Good News Digest #9

Rampion Offshore Wind Farm, United Kingdom. Photo by    Nicholas Doherty    on    Unsplash   .

Rampion Offshore Wind Farm, United Kingdom. Photo by Nicholas Doherty on Unsplash.


Bad news related to climate change is hitting us at all angles. Fear and urgency are dominating the climate conversation. Yet positive climate stories and solutions are equally, if not more effective drivers of climate action.

They prove that solutions are working and are ready to be scaled. They show that nature is resilient and comes up with surprising ways of preserving itself. They send a clear signal to governments, policymakers, corporations and the wider public that there is a growing demand for cleaner technology and climate policy.

If you feel like you are drowning in bad news, we have collected lasts week’s climate change success stories to get you through the week.


United States — Renewable energy (solar, wind, hydropower, biomass, and geothermal) now generates more electricity in the United States than coal, a trend that will likely continue in the coming years.

Global — Renewable energy is now the cheapest source of energy generation, even without subsidies. Installation and maintenance costs, once an important obstacle to mass deployment, are on a continued downward trajectory.

Global — The renewable energy sector created around 11 million jobs globally in 2018, with China generating around 39% of the total global employment.

Alabama, US — 75% of Alabama voters support the expansion of renewable energy. That support is consistent regardless of party affiliation, geographic location or race.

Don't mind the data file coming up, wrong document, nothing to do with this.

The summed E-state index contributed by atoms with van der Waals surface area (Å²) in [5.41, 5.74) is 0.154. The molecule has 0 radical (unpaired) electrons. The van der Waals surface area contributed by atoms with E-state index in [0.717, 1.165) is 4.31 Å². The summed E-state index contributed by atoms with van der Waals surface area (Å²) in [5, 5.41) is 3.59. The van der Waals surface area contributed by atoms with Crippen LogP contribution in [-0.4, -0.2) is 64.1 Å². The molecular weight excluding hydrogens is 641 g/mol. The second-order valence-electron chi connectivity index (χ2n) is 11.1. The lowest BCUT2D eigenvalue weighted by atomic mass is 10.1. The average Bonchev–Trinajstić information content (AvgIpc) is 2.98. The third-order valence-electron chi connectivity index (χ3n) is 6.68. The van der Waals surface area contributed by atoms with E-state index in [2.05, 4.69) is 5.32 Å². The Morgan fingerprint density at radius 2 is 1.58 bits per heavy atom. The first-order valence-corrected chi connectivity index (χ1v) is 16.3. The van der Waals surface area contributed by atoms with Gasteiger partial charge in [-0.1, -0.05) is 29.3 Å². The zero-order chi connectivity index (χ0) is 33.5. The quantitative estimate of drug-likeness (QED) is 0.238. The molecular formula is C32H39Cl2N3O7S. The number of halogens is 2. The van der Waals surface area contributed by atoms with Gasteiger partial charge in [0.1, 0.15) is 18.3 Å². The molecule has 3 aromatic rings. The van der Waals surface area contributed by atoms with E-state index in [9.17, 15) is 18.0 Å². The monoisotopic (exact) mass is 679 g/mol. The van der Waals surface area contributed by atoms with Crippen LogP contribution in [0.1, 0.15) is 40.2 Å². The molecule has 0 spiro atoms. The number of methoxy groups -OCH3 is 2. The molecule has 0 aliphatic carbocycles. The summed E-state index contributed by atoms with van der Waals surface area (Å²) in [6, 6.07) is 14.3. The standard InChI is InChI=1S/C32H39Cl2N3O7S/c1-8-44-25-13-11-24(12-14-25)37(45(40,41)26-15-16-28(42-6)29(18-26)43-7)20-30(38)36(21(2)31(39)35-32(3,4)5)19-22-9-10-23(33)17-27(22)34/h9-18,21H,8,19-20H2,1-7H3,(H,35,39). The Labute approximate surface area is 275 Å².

Italy — The European Commission has approved an over €5 billion scheme to support renewable electricity production in Italy.

United States — The U.S. Senate just introduced a bill to reauthorize and increase the domestic production of marine renewable energy from the natural power in ocean waves, tides, and currents.


Florida, US — 633 divers gathered to break the world record for the largest underwater cleanup of ocean litter. They retrieved at least 1,626 pounds of trash and 60 pounds of fishing line.

Scotland — The Scottish forestry agency announced it planted over 22 million trees last year, far exceeding its target. Each year in Scotland, forests remove around 9.5 million tonnes of CO2 from the atmosphere.

Mozambique, Africa — The elephants at Niassa wildlife reserve have gone a year without being killed by poachers, after a dedicated police force and more assertive land and air patrolling were introduced.

Canada — The Parliament passed legislation banning whales, dolphins and porpoises from being bred or held in captivity.

Georgia, US — Endangered loggerhead sea turtles are laying eggs at a record pace along the coast of Georgia.

Columbia Basin, WA — Federally endangered pygmy rabbits were on the brink of extinction in the early 2000s, but have since bounced back after serious intervention in the last 20 years.


Norway — The country’s sovereign wealth fund, the largest in the world, is divesting from fossil fuels.